Why Does My Toddler Cough at Night?

Learn what different types of coughs mean

A toddler coughing at night is usually due to something minor, such as the common cold. When your toddler is lying down, mucus can run down the back of the throat causing them to cough.

Sometimes, however, your child may have a condition that needs to be diagnosed and treated by a healthcare provider, such as asthma. Less commonly, it may be something that requires emergency treatment. The deciding factor is often the type of cough—frequent, persistent, dry, wet, barking, whooping, or more.

This article explains the most common types of childhood coughs. You'll also learn how to tell if your child's cough means you need to make an appointment with their pediatrician or go to the ER.

When to See a Pediatrician for a Child’s Cough
Verywell / JR Bee

Frequent and Persistent Cough

A frequent, persistent cough in kids can be caused by something fairly simple, like throat irritation from mucus. However, a child's cough that doesn't go away can also be a sign that they're having breathing trouble.

A child who is coughing a lot may have asthma, a chronic condition where the airways of the lungs become inflamed and narrow. Although the reasons aren't well understood, many people with asthma experience worsening symptoms at night, which can lead to nocturnal coughing.

Some additional symptoms of asthma in children include:

  • Wheezing
  • Shortness of breath
  • Tightness in the chest

If your child has asthma, their healthcare provider can diagnose the condition and recommend treatment, like an inhaler or nebulizer.

If your child's cough is frequent—more than every five minutes for more than two hours—call your pediatrician.

Why do children cough more at night?

Children and adults often cough more at night. There are a few reasons why.

One, lying flat in bed can make a cough worse when fluids in the nose drip down the throat and cause irritation.

Levels of the hormone cortisol also drop at night, which can contribute to airway obstruction and make asthma or other respiratory conditions worse.

Whooping Cough

Whooping cough is a bacterial infection that causes a particular type of cough. Also called pertussis, the infection causes a fast cough and a "whoop" sound when a child takes a breath.

People of any age can get whooping cough, but it is most serious for children younger than 1-year-old. Infants can die from whooping cough.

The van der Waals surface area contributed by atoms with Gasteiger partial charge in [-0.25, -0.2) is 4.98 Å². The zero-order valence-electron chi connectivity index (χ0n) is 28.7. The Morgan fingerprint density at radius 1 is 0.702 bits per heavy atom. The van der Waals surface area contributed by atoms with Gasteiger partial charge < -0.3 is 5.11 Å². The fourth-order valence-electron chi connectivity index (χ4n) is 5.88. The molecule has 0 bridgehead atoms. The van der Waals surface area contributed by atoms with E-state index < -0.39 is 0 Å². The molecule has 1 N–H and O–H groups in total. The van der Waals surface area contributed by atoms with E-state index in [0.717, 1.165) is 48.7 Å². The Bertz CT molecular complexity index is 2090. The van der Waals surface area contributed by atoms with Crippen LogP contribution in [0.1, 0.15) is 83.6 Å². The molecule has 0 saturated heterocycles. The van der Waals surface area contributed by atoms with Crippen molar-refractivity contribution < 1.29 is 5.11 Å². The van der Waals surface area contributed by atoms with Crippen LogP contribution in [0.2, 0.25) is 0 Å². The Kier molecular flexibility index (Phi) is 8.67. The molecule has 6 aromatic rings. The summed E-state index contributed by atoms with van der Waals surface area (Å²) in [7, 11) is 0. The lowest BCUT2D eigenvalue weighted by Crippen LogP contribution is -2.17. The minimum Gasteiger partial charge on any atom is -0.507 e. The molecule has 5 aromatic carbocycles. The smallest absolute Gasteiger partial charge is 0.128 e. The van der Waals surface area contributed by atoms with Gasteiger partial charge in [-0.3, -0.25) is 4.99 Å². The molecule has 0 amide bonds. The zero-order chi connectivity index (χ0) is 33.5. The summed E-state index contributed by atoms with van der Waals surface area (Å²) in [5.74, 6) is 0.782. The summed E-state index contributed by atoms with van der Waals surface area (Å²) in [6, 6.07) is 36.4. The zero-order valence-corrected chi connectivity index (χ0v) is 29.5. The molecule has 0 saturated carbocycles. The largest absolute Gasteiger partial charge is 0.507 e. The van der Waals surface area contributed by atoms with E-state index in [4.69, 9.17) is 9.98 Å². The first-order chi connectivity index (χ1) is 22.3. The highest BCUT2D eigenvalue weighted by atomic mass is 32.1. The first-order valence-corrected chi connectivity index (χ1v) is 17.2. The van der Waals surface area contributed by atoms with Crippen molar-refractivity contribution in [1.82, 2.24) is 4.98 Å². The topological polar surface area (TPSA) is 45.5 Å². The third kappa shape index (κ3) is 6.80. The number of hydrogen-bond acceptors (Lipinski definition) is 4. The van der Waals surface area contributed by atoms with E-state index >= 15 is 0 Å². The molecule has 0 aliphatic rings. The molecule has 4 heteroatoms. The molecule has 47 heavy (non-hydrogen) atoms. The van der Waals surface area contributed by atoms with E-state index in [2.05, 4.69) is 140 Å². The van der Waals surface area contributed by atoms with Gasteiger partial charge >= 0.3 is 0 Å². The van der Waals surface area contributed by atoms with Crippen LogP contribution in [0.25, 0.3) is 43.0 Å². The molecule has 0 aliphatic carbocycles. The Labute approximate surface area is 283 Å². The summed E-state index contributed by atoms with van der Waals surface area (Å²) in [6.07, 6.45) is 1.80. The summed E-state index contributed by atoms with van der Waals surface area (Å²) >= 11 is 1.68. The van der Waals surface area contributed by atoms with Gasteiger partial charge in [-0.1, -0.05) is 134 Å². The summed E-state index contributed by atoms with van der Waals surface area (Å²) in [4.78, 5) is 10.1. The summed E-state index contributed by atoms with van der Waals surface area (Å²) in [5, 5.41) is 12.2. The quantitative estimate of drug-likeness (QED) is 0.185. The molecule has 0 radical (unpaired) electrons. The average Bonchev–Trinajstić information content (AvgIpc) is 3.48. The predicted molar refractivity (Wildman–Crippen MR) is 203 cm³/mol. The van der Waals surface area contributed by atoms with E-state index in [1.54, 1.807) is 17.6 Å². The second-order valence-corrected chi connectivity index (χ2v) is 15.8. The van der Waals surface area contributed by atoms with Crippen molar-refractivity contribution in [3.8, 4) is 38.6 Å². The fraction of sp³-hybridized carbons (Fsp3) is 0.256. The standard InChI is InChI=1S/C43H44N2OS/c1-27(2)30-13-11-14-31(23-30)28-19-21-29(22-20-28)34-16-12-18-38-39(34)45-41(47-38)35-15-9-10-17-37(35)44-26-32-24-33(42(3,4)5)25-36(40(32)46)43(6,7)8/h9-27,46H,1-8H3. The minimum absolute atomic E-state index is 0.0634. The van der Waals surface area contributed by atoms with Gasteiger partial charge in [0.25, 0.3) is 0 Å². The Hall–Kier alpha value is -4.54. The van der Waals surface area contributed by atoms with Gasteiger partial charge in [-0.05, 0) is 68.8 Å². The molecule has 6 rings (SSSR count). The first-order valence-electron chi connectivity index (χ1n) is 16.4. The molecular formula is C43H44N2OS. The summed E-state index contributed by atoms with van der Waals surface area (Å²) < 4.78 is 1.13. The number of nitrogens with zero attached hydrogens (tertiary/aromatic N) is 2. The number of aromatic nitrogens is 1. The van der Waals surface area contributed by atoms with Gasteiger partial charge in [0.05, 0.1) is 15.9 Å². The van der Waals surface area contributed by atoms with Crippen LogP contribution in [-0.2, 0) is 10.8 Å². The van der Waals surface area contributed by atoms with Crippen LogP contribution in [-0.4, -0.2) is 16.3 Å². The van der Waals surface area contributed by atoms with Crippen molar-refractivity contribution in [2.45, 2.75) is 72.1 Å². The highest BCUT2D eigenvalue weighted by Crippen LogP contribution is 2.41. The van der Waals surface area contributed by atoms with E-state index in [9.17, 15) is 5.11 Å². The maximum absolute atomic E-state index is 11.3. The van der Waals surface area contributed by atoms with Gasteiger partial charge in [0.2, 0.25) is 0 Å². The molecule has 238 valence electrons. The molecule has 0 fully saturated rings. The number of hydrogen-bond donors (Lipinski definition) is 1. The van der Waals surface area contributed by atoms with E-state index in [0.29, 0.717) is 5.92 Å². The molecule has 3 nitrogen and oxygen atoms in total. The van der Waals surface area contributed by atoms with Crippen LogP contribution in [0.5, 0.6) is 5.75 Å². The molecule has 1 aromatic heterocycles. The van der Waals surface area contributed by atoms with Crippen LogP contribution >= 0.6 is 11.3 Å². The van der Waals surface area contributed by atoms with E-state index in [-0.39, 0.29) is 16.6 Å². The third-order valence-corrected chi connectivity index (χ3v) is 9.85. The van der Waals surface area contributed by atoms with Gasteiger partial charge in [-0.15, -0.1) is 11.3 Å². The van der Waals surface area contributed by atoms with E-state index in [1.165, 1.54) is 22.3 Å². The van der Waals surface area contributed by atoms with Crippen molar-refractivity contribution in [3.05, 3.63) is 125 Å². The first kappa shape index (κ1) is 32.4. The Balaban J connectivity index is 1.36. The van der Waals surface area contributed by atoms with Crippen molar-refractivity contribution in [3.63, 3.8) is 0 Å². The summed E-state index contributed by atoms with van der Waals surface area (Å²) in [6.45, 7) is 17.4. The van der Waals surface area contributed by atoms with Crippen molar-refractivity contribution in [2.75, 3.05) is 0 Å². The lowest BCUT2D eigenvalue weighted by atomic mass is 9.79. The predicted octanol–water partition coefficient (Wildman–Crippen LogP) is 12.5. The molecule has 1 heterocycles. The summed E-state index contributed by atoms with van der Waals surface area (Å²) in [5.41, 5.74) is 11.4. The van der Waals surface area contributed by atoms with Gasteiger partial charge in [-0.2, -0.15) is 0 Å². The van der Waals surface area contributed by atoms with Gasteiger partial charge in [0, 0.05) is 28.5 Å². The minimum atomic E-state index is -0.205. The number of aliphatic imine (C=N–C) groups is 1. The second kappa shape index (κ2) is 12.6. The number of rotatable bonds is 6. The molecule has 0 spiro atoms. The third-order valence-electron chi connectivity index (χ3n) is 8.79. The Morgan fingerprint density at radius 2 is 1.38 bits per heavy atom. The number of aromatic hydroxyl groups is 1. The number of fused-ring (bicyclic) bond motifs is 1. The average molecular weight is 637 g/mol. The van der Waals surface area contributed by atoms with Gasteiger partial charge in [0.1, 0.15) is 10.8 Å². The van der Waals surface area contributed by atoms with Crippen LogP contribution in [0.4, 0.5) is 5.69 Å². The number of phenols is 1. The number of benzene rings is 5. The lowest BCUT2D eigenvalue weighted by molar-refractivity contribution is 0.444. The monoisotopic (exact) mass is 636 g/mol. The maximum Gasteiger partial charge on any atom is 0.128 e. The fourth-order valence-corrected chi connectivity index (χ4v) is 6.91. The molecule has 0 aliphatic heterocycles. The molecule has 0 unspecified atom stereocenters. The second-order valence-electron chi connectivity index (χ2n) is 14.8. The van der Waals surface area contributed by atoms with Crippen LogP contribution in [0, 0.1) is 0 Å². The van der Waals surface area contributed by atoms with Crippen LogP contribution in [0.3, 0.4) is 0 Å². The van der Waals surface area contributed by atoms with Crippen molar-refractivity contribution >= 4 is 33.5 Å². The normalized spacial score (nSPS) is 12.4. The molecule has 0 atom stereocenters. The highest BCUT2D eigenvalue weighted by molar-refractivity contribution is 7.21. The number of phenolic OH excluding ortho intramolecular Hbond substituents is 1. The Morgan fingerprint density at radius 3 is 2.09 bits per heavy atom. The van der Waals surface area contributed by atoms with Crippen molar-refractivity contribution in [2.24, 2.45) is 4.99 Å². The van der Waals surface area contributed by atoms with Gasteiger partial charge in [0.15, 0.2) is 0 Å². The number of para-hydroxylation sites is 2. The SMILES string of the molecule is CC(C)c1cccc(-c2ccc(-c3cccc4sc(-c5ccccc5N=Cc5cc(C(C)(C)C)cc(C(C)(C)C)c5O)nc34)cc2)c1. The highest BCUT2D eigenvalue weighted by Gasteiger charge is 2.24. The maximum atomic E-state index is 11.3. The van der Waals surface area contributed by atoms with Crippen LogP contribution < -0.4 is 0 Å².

However, infants with pertussis do not always have a cough. Instead, they may briefly stop breathing (apnea) and their skin can turn blue (cyanosis). Severe whooping cough can also cause vomiting.

The best way to prevent whooping cough is to ensure your baby gets a pertussis vaccine. It is usually given as a combination vaccination called the DTaP, which includes protection against two other serious bacterial diseases: diphtheria and tetanus.

The combination vaccine can be given starting at 2 months old. Adults should get a booster (Tdap)—especially if they are pregnant or have young children at home.

Whooping cough is generally treated with antibiotics. Your child's healthcare provider may also recommend antibiotics for family members who have been in close contact with your child.

Your child should get plenty of fluids and eat small meals spaced a few hours apart to help prevent vomiting. Don't give your child cough medications; they aren't recommended for children under 4 and are unlikely to help improve an older child's symptoms.

Coughing With Vomiting

Sometimes coughing is accompanied by vomiting. This can happen when a severe cough triggers the gag reflex. It can also happen when your child swallows too much mucus, causing nausea. 

Some of the conditions that can cause coughing with vomiting include:

  • Whooping cough
  • Pneumonia
  • Asthma

A cough with vomiting isn't usually serious unless the vomiting is frequent, prevents them from keeping fluids down, or continues for more than 24 hours. 

Coughing With Fever

Many of the conditions that cause a cough also cause a fever. A mild fever is common in children who have the common cold, for example. If your child has a cough with a high fever (more than 102 F), it can be a sign of a serious illness such as pneumonia. Influenza and COVID-19 can also cause a cough with fever. 

Your child's healthcare provider may recommend a fever-reducing medication such as Advil (ibuprofen) or Tylenol (acetaminophen) to help make them more comfortable. Ask your child's healthcare provider before giving one of these medications to a child younger than 2.  

If your child has a high fever and other symptoms such as weakness and rapid breathing, call their healthcare provider right away.

Can Vick's VapoRub help a child's cough?

Vicks VapoRub can be used if your child is at least 2 years old. Vicks rubbed on the chest is thought to ease a child's cough and cold symptoms and may help them sleep better, though there is limited evidence to support this. It's made with ingredients that are cough suppressants, including menthol, camphor, and eucalyptus oil.

Productive (Wet) Cough

A child's cough that's productive or "wet" brings up fluid like mucus. When your child coughs, you'll be able to hear the fluid moving in their airways. Usually, the fluid has drained from the head or is phlegm that's being made in the respiratory tract.

The common cold and the flu are common causes of wet coughs in kids. These illnesses are usually not serious, and your child can be cared for at home.

While having a productive cough is no fun, it has an important purpose: it helps clear the lungs and prevent infection. That's why healthcare providers don't usually recommend trying to suppress a child's cough unless it's making it hard for them to rest or breathe.

Is My Child's Cough COVID-19?

People with COVID-19 often have a dry (nonproductive) cough, but you can also have a wet cough from COVID. If your child has a cough and other COVID symptoms, or if they have been around someone who has COVID, they should be tested.

If your child's cough from COVID lasts longer than three weeks, call their pediatrician. If at any point your child's cough is so bad they can't breathe, take them to the ER.


Sometimes, a loud, wet cough is a warning sign that your child has an illness or condition that needs medical treatment.

If your child's cough is bringing up green or yellow mucus, and they have to sneeze or blow their nose a lot, they might have a sinus infection.